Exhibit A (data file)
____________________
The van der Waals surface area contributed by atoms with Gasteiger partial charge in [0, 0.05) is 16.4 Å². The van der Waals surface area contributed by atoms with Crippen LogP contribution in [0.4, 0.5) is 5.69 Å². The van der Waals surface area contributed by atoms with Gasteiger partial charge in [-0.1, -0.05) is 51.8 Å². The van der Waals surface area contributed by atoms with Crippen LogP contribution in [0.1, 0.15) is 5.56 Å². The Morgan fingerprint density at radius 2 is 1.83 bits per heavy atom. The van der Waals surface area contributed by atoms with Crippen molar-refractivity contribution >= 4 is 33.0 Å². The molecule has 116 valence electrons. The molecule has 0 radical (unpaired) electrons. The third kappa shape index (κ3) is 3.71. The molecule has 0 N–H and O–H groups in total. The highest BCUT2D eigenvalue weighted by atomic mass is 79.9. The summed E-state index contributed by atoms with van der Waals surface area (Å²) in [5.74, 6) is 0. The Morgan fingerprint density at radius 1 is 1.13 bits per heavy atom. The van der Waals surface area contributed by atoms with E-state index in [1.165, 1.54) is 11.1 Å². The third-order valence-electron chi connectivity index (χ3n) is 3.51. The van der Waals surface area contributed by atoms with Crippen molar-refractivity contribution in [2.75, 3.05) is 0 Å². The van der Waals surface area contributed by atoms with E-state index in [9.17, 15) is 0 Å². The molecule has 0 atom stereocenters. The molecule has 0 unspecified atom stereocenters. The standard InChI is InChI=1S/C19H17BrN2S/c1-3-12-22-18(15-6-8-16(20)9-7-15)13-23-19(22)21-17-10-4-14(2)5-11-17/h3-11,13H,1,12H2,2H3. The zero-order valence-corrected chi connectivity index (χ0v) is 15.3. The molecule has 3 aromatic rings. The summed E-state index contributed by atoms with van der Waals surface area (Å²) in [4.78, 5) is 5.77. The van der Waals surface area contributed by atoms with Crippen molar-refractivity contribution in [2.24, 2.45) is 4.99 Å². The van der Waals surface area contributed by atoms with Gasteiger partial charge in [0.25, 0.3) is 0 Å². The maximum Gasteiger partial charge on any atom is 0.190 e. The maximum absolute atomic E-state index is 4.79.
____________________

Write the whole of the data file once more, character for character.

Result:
The van der Waals surface area contributed by atoms with Gasteiger partial charge in [0, 0.05) is 16.4 Å². The van der Waals surface area contributed by atoms with Crippen LogP contribution in [0.4, 0.5) is 5.69 Å². The van der Waals surface area contributed by atoms with Gasteiger partial charge in [-0.1, -0.05) is 51.8 Å². The van der Waals surface area contributed by atoms with Crippen LogP contribution in [0.1, 0.15) is 5.56 Å². The Morgan fingerprint density at radius 2 is 1.83 bits per heavy atom. The van der Waals surface area contributed by atoms with Crippen molar-refractivity contribution >= 4 is 33.0 Å². The molecule has 116 valence electrons. The molecule has 0 radical (unpaired) electrons. The third kappa shape index (κ3) is 3.71. The molecule has 0 N–H and O–H groups in total. The highest BCUT2D eigenvalue weighted by atomic mass is 79.9. The summed E-state index contributed by atoms with van der Waals surface area (Å²) in [5.74, 6) is 0. The Morgan fingerprint density at radius 1 is 1.13 bits per heavy atom. The van der Waals surface area contributed by atoms with E-state index in [1.165, 1.54) is 11.1 Å². The third-order valence-electron chi connectivity index (χ3n) is 3.51. The van der Waals surface area contributed by atoms with Crippen molar-refractivity contribution in [2.75, 3.05) is 0 Å². The van der Waals surface area contributed by atoms with E-state index in [9.17, 15) is 0 Å². The molecule has 0 atom stereocenters. The molecule has 0 unspecified atom stereocenters. The standard InChI is InChI=1S/C19H17BrN2S/c1-3-12-22-18(15-6-8-16(20)9-7-15)13-23-19(22)21-17-10-4-14(2)5-11-17/h3-11,13H,1,12H2,2H3. The zero-order valence-corrected chi connectivity index (χ0v) is 15.3. The molecule has 3 aromatic rings. The summed E-state index contributed by atoms with van der Waals surface area (Å²) in [4.78, 5) is 5.77. The van der Waals surface area contributed by atoms with Crippen molar-refractivity contribution in [2.24, 2.45) is 4.99 Å². The van der Waals surface area contributed by atoms with Gasteiger partial charge in [0.25, 0.3) is 0 Å². The maximum Gasteiger partial charge on any atom is 0.190 e. The maximum absolute atomic E-state index is 4.79.